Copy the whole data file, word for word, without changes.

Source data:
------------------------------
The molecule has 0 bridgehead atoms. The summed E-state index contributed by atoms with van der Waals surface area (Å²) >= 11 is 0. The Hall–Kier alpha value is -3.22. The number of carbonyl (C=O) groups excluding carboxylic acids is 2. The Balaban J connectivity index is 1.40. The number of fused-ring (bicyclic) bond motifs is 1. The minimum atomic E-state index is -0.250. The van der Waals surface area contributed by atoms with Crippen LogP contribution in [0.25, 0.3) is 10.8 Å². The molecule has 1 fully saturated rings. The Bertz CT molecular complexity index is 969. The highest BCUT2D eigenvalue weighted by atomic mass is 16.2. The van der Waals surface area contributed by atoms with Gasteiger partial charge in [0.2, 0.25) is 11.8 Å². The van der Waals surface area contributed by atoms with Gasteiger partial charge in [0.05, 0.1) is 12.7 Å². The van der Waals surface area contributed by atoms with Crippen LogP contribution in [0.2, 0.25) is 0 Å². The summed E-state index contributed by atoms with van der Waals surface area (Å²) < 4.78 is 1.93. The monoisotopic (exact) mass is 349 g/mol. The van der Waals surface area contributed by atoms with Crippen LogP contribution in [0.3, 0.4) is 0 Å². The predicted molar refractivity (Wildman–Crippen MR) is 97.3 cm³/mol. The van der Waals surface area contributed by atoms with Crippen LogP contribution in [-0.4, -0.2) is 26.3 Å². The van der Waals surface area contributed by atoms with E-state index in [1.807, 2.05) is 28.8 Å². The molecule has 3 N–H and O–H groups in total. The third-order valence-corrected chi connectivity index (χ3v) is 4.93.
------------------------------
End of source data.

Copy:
The molecule has 0 bridgehead atoms. The summed E-state index contributed by atoms with van der Waals surface area (Å²) >= 11 is 0. The Hall–Kier alpha value is -3.22. The number of carbonyl (C=O) groups excluding carboxylic acids is 2. The Balaban J connectivity index is 1.40. The number of fused-ring (bicyclic) bond motifs is 1. The minimum atomic E-state index is -0.250. The van der Waals surface area contributed by atoms with Crippen LogP contribution in [0.25, 0.3) is 10.8 Å². The molecule has 1 fully saturated rings. The Bertz CT molecular complexity index is 969. The highest BCUT2D eigenvalue weighted by atomic mass is 16.2. The van der Waals surface area contributed by atoms with Gasteiger partial charge in [0.2, 0.25) is 11.8 Å². The van der Waals surface area contributed by atoms with Gasteiger partial charge in [0.05, 0.1) is 12.7 Å². The van der Waals surface area contributed by atoms with Crippen LogP contribution in [0.2, 0.25) is 0 Å². The summed E-state index contributed by atoms with van der Waals surface area (Å²) < 4.78 is 1.93. The monoisotopic (exact) mass is 349 g/mol. The van der Waals surface area contributed by atoms with Crippen LogP contribution in [0.3, 0.4) is 0 Å². The predicted molar refractivity (Wildman–Crippen MR) is 97.3 cm³/mol. The van der Waals surface area contributed by atoms with Crippen LogP contribution in [-0.4, -0.2) is 26.3 Å². The van der Waals surface area contributed by atoms with E-state index in [1.807, 2.05) is 28.8 Å². The molecule has 3 N–H and O–H groups in total. The third-order valence-corrected chi connectivity index (χ3v) is 4.93.